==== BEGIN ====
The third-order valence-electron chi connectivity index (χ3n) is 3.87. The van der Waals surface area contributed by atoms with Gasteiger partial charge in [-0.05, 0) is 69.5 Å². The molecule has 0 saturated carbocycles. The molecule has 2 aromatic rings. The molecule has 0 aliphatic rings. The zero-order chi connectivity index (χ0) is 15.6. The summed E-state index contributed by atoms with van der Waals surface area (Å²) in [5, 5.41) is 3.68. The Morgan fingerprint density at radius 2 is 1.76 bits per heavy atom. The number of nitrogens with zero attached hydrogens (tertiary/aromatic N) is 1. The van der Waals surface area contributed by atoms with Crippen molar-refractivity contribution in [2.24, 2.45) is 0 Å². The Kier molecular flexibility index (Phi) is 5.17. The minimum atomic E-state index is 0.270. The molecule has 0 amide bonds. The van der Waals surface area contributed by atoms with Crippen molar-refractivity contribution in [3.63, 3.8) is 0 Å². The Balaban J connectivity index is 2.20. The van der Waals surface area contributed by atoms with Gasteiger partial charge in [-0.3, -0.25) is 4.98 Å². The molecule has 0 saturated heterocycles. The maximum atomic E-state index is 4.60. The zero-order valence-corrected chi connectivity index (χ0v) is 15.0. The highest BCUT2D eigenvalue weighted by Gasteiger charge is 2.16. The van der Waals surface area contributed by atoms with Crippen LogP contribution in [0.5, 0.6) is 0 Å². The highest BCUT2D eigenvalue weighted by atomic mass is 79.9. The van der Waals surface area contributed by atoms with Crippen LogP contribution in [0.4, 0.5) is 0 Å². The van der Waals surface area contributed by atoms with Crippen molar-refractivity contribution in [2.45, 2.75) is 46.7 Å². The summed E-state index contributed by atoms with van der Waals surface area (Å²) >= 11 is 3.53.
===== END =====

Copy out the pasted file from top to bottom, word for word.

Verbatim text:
The third-order valence-electron chi connectivity index (χ3n) is 3.87. The van der Waals surface area contributed by atoms with Gasteiger partial charge in [-0.05, 0) is 69.5 Å². The molecule has 0 saturated carbocycles. The molecule has 2 aromatic rings. The molecule has 0 aliphatic rings. The zero-order chi connectivity index (χ0) is 15.6. The summed E-state index contributed by atoms with van der Waals surface area (Å²) in [5, 5.41) is 3.68. The Morgan fingerprint density at radius 2 is 1.76 bits per heavy atom. The number of nitrogens with zero attached hydrogens (tertiary/aromatic N) is 1. The van der Waals surface area contributed by atoms with Crippen molar-refractivity contribution in [2.24, 2.45) is 0 Å². The Kier molecular flexibility index (Phi) is 5.17. The minimum atomic E-state index is 0.270. The molecule has 0 amide bonds. The van der Waals surface area contributed by atoms with Crippen molar-refractivity contribution in [3.63, 3.8) is 0 Å². The Balaban J connectivity index is 2.20. The van der Waals surface area contributed by atoms with Gasteiger partial charge in [-0.3, -0.25) is 4.98 Å². The molecule has 0 saturated heterocycles. The maximum atomic E-state index is 4.60. The zero-order valence-corrected chi connectivity index (χ0v) is 15.0. The highest BCUT2D eigenvalue weighted by Gasteiger charge is 2.16. The van der Waals surface area contributed by atoms with Crippen LogP contribution in [0.5, 0.6) is 0 Å². The highest BCUT2D eigenvalue weighted by atomic mass is 79.9. The van der Waals surface area contributed by atoms with Crippen LogP contribution in [0.4, 0.5) is 0 Å². The van der Waals surface area contributed by atoms with Crippen molar-refractivity contribution in [2.45, 2.75) is 46.7 Å². The summed E-state index contributed by atoms with van der Waals surface area (Å²) >= 11 is 3.53.